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Raging hormones

The hormonal rush of adolescence, especially in girls, is often aggravated by pre-menstrual syndrome.

WHEN a young girl gets her first period, many things in her life change. She feels different because she has a new routine in her life and is on her way to womanhood. Some of these changes are welcome, but some can be bothersome, like premenstrual syndrome. As with most adolescent girls, her emotions are generally ruled by hormones and PMS can come along to aggravate the situation. It’s not easy for a teenage girl to cope with all these sudden changes. As a parent, you can help her by explaning the facts of PMS to her and finding ways to relieve her discomfort.

Attack of the hormones

You may not be able to believe that your sweet and cheerful little girl has suddenly turned into this grumpy and rude person, but you shouldn’t be too alarmed. The reproductive cycle causes hormonal changes that manifest as premenstrual syndrome. This causes some physical and emotional changes just before the monthly menstrual period. Physical symptoms include bloatedness, swollen or sore breasts, headaches, and pimples.

Premenstrual syndrome is an inevitable consequence of hormones, and every woman experiences this to a certain extent.Some premenstrual girls become moody, irritable, tearful, grumpy, and have strange ravenous cravings or feel like the world is coming to an end. These emotions may cause your daughter to become quite contrary – on the one hand, she may snap at you and demand to be left alone, but on the other hand, she gets upset if nobody pays her any attention.

Fortunately for her, and for you, these symptoms and emotions will go away as soon as her period begins. However, menstruation itself can cause some pain or discomfort, such as cramps in the abdomen, lower back or thighs. These cramps may feel like a dull ache, or a sharp, intense pain. These cramps usually go away after the first few days.

Explaining this process to your daughter will help her understand why her emotions and body seem so out of control during this period. She needs to know that she is not “losing it” – it’s just hormones and every woman experiences this to a certain extent.

Food relief

As your daughter is still young, you may be looking for natural PMS relievers so that she doesn’t have to rely on painkillers. Fortunately, there are natural remedies for the symptoms of PMS, particularly the physical ones like breast tenderness and bloating. Diet is one way to reduce PMS symptoms. A balanced diet with a variety of nutrients works in many mysterious ways to keep the body physically well and affect mood and emotions.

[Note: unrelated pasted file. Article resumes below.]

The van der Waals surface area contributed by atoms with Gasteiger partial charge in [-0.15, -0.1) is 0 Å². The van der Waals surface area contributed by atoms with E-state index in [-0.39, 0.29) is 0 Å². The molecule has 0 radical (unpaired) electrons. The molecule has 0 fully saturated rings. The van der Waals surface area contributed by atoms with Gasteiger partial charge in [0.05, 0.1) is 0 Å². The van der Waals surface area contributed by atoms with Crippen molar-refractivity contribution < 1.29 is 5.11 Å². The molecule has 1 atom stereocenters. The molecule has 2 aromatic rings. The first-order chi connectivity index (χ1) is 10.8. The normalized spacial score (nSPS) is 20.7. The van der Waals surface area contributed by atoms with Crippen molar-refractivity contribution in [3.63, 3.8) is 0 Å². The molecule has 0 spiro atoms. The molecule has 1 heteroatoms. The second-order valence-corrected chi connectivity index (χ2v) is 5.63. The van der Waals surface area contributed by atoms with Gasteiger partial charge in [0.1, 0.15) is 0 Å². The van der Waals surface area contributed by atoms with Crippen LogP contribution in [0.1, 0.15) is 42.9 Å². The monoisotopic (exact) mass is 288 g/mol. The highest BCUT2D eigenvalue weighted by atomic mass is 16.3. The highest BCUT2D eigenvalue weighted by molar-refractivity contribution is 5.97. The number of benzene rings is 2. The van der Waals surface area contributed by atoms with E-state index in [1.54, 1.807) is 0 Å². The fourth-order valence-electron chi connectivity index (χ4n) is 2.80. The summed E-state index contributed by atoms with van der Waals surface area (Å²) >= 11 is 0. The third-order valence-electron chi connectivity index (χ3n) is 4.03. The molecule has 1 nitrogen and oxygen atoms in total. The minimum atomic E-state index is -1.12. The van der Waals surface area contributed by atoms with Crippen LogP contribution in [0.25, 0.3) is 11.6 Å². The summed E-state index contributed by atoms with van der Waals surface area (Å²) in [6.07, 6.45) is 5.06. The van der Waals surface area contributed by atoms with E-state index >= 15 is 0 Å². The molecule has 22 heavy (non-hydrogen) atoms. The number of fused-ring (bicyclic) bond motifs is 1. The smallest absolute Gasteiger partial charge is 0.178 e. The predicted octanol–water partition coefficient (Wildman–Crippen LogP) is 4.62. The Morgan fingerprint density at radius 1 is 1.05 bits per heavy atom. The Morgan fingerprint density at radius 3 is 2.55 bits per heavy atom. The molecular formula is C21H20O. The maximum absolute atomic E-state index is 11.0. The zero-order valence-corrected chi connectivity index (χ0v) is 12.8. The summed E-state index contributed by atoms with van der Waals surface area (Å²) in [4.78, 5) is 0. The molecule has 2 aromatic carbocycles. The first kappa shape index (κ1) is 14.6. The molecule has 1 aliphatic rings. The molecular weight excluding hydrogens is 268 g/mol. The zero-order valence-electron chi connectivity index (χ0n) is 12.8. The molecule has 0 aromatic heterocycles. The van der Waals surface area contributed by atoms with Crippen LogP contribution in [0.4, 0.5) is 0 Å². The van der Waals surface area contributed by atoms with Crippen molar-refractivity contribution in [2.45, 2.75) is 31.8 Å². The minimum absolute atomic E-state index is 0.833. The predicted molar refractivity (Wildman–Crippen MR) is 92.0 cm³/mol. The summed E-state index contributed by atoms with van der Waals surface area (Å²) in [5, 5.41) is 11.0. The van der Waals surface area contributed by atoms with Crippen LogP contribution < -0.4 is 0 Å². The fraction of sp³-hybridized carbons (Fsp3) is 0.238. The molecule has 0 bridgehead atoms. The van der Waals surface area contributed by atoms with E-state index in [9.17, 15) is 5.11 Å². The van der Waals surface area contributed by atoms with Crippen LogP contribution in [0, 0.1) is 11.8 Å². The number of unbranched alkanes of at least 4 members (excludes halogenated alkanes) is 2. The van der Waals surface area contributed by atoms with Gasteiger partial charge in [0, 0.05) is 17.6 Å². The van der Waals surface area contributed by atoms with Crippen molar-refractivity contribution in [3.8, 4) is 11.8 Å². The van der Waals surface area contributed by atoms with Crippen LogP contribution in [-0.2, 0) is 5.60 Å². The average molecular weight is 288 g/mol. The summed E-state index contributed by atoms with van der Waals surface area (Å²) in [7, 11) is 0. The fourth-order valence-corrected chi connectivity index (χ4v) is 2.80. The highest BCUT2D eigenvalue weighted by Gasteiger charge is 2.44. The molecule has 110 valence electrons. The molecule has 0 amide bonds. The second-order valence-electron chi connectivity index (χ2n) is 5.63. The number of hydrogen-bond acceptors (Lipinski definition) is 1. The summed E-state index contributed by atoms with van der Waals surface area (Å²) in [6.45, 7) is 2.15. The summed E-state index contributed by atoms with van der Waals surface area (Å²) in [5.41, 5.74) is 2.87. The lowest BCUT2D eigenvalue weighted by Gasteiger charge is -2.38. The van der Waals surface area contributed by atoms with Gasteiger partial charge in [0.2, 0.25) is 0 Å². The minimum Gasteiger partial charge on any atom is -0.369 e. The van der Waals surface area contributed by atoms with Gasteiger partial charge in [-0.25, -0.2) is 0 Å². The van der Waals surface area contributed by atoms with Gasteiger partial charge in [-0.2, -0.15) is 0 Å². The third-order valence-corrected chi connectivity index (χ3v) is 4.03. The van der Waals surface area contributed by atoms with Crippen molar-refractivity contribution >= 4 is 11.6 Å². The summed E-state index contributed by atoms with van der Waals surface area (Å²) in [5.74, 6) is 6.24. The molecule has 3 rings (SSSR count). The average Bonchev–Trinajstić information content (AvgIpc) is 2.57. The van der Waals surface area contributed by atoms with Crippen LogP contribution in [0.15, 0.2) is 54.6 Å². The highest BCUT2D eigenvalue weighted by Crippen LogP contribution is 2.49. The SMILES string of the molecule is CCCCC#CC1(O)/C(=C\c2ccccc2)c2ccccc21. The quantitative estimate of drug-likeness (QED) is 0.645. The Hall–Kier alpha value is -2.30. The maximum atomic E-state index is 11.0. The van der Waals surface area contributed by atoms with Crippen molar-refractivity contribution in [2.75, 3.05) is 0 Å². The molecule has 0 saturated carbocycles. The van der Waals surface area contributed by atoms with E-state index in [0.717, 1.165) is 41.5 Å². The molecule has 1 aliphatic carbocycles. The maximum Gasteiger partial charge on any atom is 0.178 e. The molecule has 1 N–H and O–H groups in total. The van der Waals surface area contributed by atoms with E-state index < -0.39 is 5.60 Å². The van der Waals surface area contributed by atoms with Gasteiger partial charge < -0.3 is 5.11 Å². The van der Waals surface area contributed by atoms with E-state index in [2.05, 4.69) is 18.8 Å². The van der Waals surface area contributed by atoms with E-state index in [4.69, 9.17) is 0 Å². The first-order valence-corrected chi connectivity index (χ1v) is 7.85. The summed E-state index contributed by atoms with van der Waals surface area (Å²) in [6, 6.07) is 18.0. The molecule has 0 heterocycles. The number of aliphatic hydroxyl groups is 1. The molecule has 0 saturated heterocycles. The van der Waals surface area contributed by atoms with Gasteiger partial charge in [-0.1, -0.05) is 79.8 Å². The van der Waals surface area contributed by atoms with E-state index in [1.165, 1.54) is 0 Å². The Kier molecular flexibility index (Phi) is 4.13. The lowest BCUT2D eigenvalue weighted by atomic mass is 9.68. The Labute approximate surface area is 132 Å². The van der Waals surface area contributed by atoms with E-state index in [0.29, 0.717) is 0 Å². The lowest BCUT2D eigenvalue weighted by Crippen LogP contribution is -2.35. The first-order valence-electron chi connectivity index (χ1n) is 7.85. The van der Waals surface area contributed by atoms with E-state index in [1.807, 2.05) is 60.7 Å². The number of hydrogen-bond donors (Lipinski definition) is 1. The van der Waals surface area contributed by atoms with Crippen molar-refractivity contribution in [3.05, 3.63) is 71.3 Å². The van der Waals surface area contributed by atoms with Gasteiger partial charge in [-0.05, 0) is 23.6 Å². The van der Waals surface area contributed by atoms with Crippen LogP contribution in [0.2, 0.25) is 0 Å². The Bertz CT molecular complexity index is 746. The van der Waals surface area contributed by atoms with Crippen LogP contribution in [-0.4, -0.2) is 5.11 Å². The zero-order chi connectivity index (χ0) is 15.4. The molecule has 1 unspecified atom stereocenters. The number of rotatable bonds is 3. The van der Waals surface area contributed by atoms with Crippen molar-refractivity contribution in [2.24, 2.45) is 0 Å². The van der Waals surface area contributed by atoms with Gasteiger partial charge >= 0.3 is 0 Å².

Some vitamins, such as vitamin A, are believed to be helpful in combating PMS symptoms. Specifically, vitamin B6 may reduce bloating, while vitamin E can help relieve soreness and tenderness of the breasts. Both vitamins play a role in regulating hormones and thus may be able to help reduce irritability and depression. The best way to get these vitamins and all the other important nutrients is from the food in your daughter’s daily diet. Cod liver oil is a good source of vitamins A and D, as well as essential fatty acids. To add some variety, include some oily fish like sardines and salmon into her diet as well.

Lentils, alfalfa sprouts, peas, cabbage, oats, beef, tuna, and bananas are good sources of vitamin B6. Panthotenic acid, calcium, and magnesium also have stress-reducing properties, which are useful in alleviating menstrual cramps. Foods rich in these nutrients include brown rice, milk, cheese, broccoli, leafy green vegetables, nuts, and sunflower seeds.

In short, make sure that family meals serve up a variety of natural foods, as often as possible. Vitamin and mineral supplements should not replace what natural foods can provide. If you do decide to give your daughter supplements, get advice from your doctor, dietitian, or pharmacist first, as some vitamins and minerals are toxic if taken at high doses. At most, a standard daily multi-vitamin is all that will be necessary to provide your daughter with adequate amounts of vitamins and minerals.

What about herbs?

Herbs are popular among women looking for natural remedies for PMS. Due to our diverse multi- cultural society, there are many different types of traditional herbs that are touted as the solution to PMS and menstrual problems. For a long time, our cultures have believed that herbs contain healing properties that can play a role in disease prevention and well-being. Some herbs like false unicorn root, cramp bark, jatamansi, and red raspberry are believed to help relieve period cramps, while yarrow, nettles, and shepherd’s purse can help to reduce heavy bleeding in cases of menorrhagia.

Jatamansi, blue cohosh, ginger, skullcap, and some Chinese herbs are also believed to help the menstrual cycle of women who have irregular periods. Herballists usualy recommend that herbs be taken for at least three months before any improvement can be seen. Because of the variable nature of herbs and the vast diversity available, there is still a lot that science does not know about the efficacy and safety of herbs. It is best to consult your doctor, and get herbs from a licensed and trusted practitioner, so that you do not expose your daughter to unnecessary risks.

Sometimes, however, the best remedy is the simplest and most comforting, like putting a warm pad on your daughter’s stomach or back when she’s experiencing cramps. A warm bath or a hot drink can also be very soothing.

Encourage your daughter to exercise regularly as well, because this can help to reduce the severity of the cramps and also induce a generally positive feeling.

The Star Newspaper, Sunday May 30, 2010

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